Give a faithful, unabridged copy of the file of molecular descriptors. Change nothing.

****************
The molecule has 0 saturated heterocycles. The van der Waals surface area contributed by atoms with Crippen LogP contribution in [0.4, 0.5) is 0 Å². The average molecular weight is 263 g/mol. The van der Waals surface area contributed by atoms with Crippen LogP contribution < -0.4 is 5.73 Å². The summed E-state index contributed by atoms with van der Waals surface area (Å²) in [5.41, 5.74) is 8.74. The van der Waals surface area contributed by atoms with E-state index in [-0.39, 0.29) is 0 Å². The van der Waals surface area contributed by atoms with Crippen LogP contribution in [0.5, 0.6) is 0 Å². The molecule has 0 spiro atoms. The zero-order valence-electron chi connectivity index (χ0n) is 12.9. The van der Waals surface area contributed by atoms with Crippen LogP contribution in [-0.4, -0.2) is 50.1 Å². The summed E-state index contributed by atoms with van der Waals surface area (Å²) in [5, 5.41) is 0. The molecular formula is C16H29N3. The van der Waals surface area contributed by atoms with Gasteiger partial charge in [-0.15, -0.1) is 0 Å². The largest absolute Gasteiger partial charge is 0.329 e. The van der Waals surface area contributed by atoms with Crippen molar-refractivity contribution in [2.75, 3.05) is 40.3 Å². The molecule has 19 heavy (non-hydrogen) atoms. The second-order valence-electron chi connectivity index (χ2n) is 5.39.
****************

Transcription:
The molecule has 0 saturated heterocycles. The van der Waals surface area contributed by atoms with Crippen LogP contribution in [0.4, 0.5) is 0 Å². The average molecular weight is 263 g/mol. The van der Waals surface area contributed by atoms with Crippen LogP contribution < -0.4 is 5.73 Å². The summed E-state index contributed by atoms with van der Waals surface area (Å²) in [5.41, 5.74) is 8.74. The van der Waals surface area contributed by atoms with E-state index in [-0.39, 0.29) is 0 Å². The van der Waals surface area contributed by atoms with Crippen LogP contribution in [0.5, 0.6) is 0 Å². The molecule has 0 spiro atoms. The zero-order valence-electron chi connectivity index (χ0n) is 12.9. The van der Waals surface area contributed by atoms with Crippen LogP contribution in [-0.4, -0.2) is 50.1 Å². The summed E-state index contributed by atoms with van der Waals surface area (Å²) in [5, 5.41) is 0. The molecular formula is C16H29N3. The van der Waals surface area contributed by atoms with Gasteiger partial charge in [-0.15, -0.1) is 0 Å². The largest absolute Gasteiger partial charge is 0.329 e. The van der Waals surface area contributed by atoms with Crippen molar-refractivity contribution in [2.75, 3.05) is 40.3 Å². The molecule has 19 heavy (non-hydrogen) atoms. The second-order valence-electron chi connectivity index (χ2n) is 5.39.